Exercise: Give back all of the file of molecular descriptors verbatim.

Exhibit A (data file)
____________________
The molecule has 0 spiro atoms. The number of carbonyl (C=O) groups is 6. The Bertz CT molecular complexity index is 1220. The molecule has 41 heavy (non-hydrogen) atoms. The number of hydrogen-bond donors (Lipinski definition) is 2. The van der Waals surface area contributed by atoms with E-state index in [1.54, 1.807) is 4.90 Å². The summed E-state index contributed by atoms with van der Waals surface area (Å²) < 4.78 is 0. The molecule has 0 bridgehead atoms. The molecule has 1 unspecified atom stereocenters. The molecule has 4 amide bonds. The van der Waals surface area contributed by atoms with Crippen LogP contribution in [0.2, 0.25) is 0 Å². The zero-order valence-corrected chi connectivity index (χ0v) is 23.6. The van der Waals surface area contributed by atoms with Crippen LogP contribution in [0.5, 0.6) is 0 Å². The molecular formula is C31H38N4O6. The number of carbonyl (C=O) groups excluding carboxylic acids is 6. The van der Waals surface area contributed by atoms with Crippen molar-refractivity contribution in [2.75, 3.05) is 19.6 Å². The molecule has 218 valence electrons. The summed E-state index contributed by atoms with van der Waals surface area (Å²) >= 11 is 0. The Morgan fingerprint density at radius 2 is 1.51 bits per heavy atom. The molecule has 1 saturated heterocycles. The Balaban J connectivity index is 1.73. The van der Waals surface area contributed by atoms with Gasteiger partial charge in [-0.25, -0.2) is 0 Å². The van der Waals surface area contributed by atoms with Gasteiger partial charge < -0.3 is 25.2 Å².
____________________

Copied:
The molecule has 0 spiro atoms. The number of carbonyl (C=O) groups is 6. The Bertz CT molecular complexity index is 1220. The molecule has 41 heavy (non-hydrogen) atoms. The number of hydrogen-bond donors (Lipinski definition) is 2. The van der Waals surface area contributed by atoms with E-state index in [1.54, 1.807) is 4.90 Å². The summed E-state index contributed by atoms with van der Waals surface area (Å²) < 4.78 is 0. The molecule has 0 bridgehead atoms. The molecule has 1 unspecified atom stereocenters. The molecule has 4 amide bonds. The van der Waals surface area contributed by atoms with Crippen LogP contribution in [0.2, 0.25) is 0 Å². The zero-order valence-corrected chi connectivity index (χ0v) is 23.6. The van der Waals surface area contributed by atoms with Crippen LogP contribution in [0.5, 0.6) is 0 Å². The molecular formula is C31H38N4O6. The number of carbonyl (C=O) groups excluding carboxylic acids is 6. The van der Waals surface area contributed by atoms with Crippen molar-refractivity contribution in [2.75, 3.05) is 19.6 Å². The molecule has 218 valence electrons. The summed E-state index contributed by atoms with van der Waals surface area (Å²) >= 11 is 0. The Morgan fingerprint density at radius 2 is 1.51 bits per heavy atom. The molecule has 1 saturated heterocycles. The Balaban J connectivity index is 1.73. The van der Waals surface area contributed by atoms with Gasteiger partial charge in [-0.25, -0.2) is 0 Å². The van der Waals surface area contributed by atoms with Gasteiger partial charge < -0.3 is 25.2 Å².